Curiosity is like a spark plug. It ignites thinking which is a prerequisite for learning. It propels, in short bursts. Interest is like a turbo charger. It accelerates and sustains forward thinking and effort. (For more about curiosity, interest and the brain, read ZEST)
If spark plugs ignite the engine and turbos propel forward movement, this begs two questions: Where are we going? How will we get there?
Where are we going? Destination Learning
Sometimes the learning journey emphasizes the destination. Most courses have some aspects of a destination focus. These are the non-negotiable components of content that students are expected to learn and know by the end of the course. Examples include foundation concepts in introductory courses, content-driven learning like the pulmonary system in an anatomy class, or the rules of DR & CR in accounting. In plain English, it’s the “stuff” that has to be learned.
Although I believe destination learning, or content, often drives too much of what we do, there will always be a need for teachers to specify some amount of the content “coverage.” In these cases, students’ interests can be integrated by allowing them some choice in how they demonstrate that learning (papers, projects, presentations, skits, role play, video, website, Pinterest page, Prezi, etc). To continue with the sparkplug, turbo, transportation analogy: The teacher specifies the destination city. The students choose how they will get there.
Think of the algorithms used by Google maps, Mapquest, Siri, or Waze. You put in the start and end points and the system makes recommendations, accounting for tolls, scenic routes, traffic avoidance, and speed traps. Similarly, teachers know the geography of our content. We know where learning might get derailed and breakdowns of understanding occur. We can help students navigate their chosen route and mode of transportation if we invest time and effort getting to know them. The payoff is that we can recommend the routes best suited for their learning; it becomes a personalized, meaningful trip.
To implement, it’s helpful to begin by providing choices from a pre-determined menu:
- Choose one assessment that you’d be most comfortable receiving and assessing in alternative formats.
- Think carefully about the kinds of deliverables that will best allow students to demonstrate the kind of learning you want them to achieve.
- Consider the kinds of deliverables students would be most interested in producing.
- Consider whether individual effort or collaboration is more appropriate.
- Develop one rubric that reflects your expectations. It’s most straightforward for students and teacher if it’s the same rubric across deliverables.
- Consider when is most appropriate, “final” assessments are necessarily best. These principles apply to formative and summative assessment.
How will we get there? Transit Learning
Sometimes the emphasis is on process learning. Continuing with the travel analogy, the focus is on the mode of transportation: boat, plane, car, train, taxi, or virtual travel. How we’re traveling is more important than where we end up. A few examples of transit learning: employing the scientific method, making computations, performing technical analyses, developing technical skills, conjugating verbs, or analyzing text. In each case, the process and procedural steps are the learning focus. Teaching and learning a process can be accomplished across a variety of settings and scenarios. It’s the steps and thinking method (whether we’re on a train, bus, or in a car) that is key; the final destinations could be different across students (some end up in NYC, others in Philly).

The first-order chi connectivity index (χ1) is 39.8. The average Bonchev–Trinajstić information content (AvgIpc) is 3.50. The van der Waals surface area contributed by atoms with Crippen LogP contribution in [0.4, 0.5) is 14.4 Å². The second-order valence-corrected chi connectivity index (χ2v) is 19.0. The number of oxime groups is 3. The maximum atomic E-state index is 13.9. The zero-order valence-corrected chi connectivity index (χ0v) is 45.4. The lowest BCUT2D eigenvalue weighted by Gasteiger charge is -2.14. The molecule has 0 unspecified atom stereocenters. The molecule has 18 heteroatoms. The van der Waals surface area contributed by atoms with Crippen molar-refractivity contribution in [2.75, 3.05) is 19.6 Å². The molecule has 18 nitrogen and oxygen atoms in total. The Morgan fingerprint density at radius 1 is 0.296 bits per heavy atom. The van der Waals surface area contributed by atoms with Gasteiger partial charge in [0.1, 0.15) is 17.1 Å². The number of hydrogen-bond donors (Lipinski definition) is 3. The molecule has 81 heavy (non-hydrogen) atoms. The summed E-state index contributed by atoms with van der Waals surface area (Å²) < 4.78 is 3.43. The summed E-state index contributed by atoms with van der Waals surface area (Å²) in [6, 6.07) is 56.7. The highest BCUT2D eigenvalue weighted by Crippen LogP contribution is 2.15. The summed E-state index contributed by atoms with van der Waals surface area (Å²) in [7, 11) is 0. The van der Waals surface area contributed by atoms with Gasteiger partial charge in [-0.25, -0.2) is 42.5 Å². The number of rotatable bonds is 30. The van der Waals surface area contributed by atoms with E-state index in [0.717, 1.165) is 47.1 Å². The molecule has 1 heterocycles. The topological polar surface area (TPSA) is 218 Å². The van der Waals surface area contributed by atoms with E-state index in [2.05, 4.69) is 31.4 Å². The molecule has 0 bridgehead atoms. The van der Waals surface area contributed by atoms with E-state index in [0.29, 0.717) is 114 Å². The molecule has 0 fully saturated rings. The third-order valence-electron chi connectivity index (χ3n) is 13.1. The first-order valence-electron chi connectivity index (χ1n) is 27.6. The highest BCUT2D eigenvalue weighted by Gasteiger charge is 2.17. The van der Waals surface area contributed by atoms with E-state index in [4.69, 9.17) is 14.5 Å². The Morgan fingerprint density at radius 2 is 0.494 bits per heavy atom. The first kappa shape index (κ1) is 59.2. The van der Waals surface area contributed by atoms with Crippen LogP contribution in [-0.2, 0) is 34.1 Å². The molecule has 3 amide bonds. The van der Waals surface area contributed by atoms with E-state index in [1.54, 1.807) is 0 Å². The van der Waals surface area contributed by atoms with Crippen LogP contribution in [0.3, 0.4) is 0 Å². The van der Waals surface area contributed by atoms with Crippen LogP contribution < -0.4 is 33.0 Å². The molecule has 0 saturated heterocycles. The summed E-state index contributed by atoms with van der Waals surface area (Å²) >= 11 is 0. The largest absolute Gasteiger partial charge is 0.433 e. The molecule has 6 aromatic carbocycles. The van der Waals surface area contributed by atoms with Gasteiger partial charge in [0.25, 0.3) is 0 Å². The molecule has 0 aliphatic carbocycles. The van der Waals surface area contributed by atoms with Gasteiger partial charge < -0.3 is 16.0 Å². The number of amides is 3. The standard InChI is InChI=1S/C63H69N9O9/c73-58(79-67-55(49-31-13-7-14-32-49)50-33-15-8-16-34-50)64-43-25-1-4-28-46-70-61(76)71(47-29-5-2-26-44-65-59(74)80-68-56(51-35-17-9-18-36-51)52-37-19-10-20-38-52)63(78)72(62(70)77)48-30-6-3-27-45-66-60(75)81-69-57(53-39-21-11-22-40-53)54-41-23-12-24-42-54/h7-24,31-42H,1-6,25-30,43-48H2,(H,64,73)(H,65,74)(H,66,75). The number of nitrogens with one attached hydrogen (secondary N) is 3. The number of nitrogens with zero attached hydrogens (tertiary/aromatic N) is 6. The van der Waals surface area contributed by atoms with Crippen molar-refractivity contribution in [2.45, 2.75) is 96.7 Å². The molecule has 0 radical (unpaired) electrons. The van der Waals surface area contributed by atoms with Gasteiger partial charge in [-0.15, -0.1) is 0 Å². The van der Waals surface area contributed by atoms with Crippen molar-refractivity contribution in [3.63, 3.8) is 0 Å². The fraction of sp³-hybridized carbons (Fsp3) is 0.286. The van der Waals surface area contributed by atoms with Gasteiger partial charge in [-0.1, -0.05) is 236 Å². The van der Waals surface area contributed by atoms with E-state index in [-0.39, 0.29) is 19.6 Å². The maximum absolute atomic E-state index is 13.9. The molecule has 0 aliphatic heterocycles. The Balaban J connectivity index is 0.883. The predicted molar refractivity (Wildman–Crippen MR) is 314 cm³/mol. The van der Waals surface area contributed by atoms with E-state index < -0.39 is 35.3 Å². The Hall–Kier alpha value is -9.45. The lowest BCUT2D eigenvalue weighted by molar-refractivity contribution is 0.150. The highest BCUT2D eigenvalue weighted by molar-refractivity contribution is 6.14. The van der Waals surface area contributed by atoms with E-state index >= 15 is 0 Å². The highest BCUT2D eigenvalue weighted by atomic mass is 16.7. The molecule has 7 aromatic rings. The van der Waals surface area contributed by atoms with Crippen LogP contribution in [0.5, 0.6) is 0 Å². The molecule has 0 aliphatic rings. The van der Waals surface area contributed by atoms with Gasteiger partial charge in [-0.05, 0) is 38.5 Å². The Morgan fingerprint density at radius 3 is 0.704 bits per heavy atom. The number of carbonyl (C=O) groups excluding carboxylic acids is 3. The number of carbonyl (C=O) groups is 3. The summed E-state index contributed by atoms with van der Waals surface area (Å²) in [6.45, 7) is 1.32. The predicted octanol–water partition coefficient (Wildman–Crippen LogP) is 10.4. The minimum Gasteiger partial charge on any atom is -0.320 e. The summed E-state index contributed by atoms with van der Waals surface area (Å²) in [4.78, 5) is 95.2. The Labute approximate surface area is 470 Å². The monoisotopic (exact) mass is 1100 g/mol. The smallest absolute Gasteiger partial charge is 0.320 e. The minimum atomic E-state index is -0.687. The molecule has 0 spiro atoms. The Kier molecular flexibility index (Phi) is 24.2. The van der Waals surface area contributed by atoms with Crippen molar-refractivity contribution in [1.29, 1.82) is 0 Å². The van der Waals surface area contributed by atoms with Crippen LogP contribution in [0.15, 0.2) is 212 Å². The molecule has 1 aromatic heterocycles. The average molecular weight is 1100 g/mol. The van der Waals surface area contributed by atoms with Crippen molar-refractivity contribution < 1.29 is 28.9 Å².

- A common example of transit learning: assigning a paper in a writing class, but leaving the topic open to student choice. The process of writing is the focus but students can apply the skill different contexts.
- Personal interest & connections to topics can be integrated into class-wide lessons and examples. See Big Questions post for assignment and use in microeconomics principles.
Most courses shift between both types of learning. For the brave, or for those with a high tolerance for ambiguity and messiness, destination and transit learning strategies can be combined in one course for a very individualized learning experience. I’ve done this in classes of about 60 students. My motivation- eliminating the dreary slog to finals week that inevitably occurs after Thanksgiving. It was a bit chaotic the first time, but it’s gotten easier to manage. The payoff- students own their projects. They’re working solo or on group projects of their choosing. We all learn about different and interesting things as they share what they’ve discovered and produced. The last weeks of class are engaging and fun.
- The more open-ended the range of topics, the more important it is to have students define the connection(s) between their topic and the course/content.
- Provide a menu of delivery options: paper, presentation, facilitated discussion, website, Pinterest page, virtual scrapbook, video/movie, skit, poster, etc. It may be simpler to provide a narrow range of choices at first.
- Develop one generic rubric for all deliverables, instead of multiple rubrics dependent on product format. It makes life easier for students and it forces the teacher to identify broad learning outcomes that can be demonstrated in a variety of ways.
Even if you’re not interested or willing to go that far, keeping the principles of destination and transit learning in mind leads to increased student engagement. ZESTY learning occurs when students share control of process, product or both, as appropriate to the discipline, student abilities, maturity, and instructor’s ability to tolerate a messier, less controlled environment. If you would like a copy of the student project plan or a sample rubric, please email me: LAP21@psu.edu